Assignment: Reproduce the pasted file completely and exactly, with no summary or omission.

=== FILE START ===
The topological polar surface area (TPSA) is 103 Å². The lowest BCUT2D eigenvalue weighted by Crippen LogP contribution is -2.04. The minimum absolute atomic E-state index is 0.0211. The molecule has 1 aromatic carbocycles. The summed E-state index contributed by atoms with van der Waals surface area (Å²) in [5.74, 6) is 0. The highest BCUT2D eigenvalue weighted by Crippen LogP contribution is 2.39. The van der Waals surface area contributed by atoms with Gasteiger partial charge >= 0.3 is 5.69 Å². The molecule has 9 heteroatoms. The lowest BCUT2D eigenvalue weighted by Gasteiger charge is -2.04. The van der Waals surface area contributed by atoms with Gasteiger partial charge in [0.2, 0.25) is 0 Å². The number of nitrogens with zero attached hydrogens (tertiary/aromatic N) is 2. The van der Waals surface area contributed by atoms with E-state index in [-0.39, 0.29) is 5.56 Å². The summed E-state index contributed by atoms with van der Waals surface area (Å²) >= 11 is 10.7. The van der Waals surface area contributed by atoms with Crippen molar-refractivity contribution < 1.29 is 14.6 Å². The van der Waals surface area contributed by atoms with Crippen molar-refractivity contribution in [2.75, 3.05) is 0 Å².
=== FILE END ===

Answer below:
The topological polar surface area (TPSA) is 103 Å². The lowest BCUT2D eigenvalue weighted by Crippen LogP contribution is -2.04. The minimum absolute atomic E-state index is 0.0211. The molecule has 1 aromatic carbocycles. The summed E-state index contributed by atoms with van der Waals surface area (Å²) in [5.74, 6) is 0. The highest BCUT2D eigenvalue weighted by Crippen LogP contribution is 2.39. The van der Waals surface area contributed by atoms with Gasteiger partial charge >= 0.3 is 5.69 Å². The molecule has 9 heteroatoms. The lowest BCUT2D eigenvalue weighted by Gasteiger charge is -2.04. The van der Waals surface area contributed by atoms with Gasteiger partial charge in [0.2, 0.25) is 0 Å². The number of nitrogens with zero attached hydrogens (tertiary/aromatic N) is 2. The van der Waals surface area contributed by atoms with E-state index in [-0.39, 0.29) is 5.56 Å². The summed E-state index contributed by atoms with van der Waals surface area (Å²) >= 11 is 10.7. The van der Waals surface area contributed by atoms with Crippen molar-refractivity contribution < 1.29 is 14.6 Å². The van der Waals surface area contributed by atoms with Crippen molar-refractivity contribution in [2.75, 3.05) is 0 Å².